Simplified History of English Orthography



Thousands of years ago the Phoenicians (modern day Lebanese) invented an alphabet that would conquer the Mediterranean from Egypt to Rome, and that would eventually become the English alphabet and the alphabet for much of the world.

Take a look at the original Phoenician letters below that became the foundation for global alphabets as disparate as Hebrew, Arabic, Greek, Russian, English and even modern day Chinese (Pinyin). Note how the letters embody the target sound e.g. "gimel," the word for camel, looked like a camel's hump and made the /g/ sound and ultimately became our "g;" "daleth," the word for door, looked like a door and made the /d/ sound and ultimately became the Greek "delta" and the Roman "d."  "Mem," for water, looked like a series of waves, made the /m/ sound and ultimately became the Roman "m."

EVERY SINGLE Phoenician letter mnemonically embeded the target sound of their spoken language into the letter name.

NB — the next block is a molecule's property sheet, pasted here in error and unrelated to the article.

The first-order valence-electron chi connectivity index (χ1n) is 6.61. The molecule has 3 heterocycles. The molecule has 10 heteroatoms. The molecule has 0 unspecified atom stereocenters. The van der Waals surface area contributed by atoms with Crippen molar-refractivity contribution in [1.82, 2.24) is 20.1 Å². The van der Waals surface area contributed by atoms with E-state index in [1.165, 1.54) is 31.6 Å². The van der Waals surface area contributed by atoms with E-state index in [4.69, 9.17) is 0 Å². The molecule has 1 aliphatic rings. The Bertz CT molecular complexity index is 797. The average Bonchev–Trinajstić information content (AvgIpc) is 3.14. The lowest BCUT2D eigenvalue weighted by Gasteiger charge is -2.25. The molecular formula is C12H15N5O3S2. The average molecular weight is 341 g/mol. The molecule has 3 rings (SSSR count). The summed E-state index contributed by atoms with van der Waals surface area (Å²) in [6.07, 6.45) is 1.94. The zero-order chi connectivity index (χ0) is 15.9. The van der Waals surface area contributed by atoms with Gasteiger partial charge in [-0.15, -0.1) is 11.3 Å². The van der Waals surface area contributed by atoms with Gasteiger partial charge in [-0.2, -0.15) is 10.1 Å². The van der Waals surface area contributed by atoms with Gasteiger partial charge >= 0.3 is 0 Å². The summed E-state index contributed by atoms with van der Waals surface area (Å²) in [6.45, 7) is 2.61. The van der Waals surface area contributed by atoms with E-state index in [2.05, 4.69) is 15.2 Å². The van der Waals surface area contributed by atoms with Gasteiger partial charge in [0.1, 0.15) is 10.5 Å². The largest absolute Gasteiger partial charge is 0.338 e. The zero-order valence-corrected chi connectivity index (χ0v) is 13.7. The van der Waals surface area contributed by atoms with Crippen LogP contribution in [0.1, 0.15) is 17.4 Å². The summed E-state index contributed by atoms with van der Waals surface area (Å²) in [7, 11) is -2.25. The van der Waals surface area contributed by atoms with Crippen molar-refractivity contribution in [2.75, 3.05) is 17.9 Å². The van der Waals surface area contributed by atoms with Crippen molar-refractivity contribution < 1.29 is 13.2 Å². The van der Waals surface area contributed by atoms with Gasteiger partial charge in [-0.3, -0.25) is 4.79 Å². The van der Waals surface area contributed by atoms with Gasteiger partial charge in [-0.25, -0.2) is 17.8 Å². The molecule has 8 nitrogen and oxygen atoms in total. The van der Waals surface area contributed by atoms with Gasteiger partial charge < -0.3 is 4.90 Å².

Phoenician Mnemonic Alphabet

As the alphabet moved around the Mediterranean and was absorbed by other languages, it was modified to incorporate more sounds that other languages used.  So, for example, the Greeks added letters to the alphabet to accommodate their spoken language.

In an ideal world, when the alphabet finally reached the shores of England during the first Roman invasion of the first century A.D., still more letters would have been added to represent the 44 unique sounds of spoken English. Unfortunately, at the time, England was an unstable land, populated by a variety of Germanic tribes who had no interest in writing or codifying science, law, history or anything else.  When the "Romans" returned one thousand years later via the Norman Conquest of 1066, the opportunity for modifying the alphabet was lost.  The French speaking Normans simply imported the Roman alphabet and began spelling English words as best they could with the 26 letters that were available.

This led to a hodgepodge of variations in spelling as writers at the time attempted to codify English sounds using letter combinations such as ch, sh, gh, th, ph, ie, ei, ea, ee, ey, ou, oo, oa, oi, etc., etc., etc.


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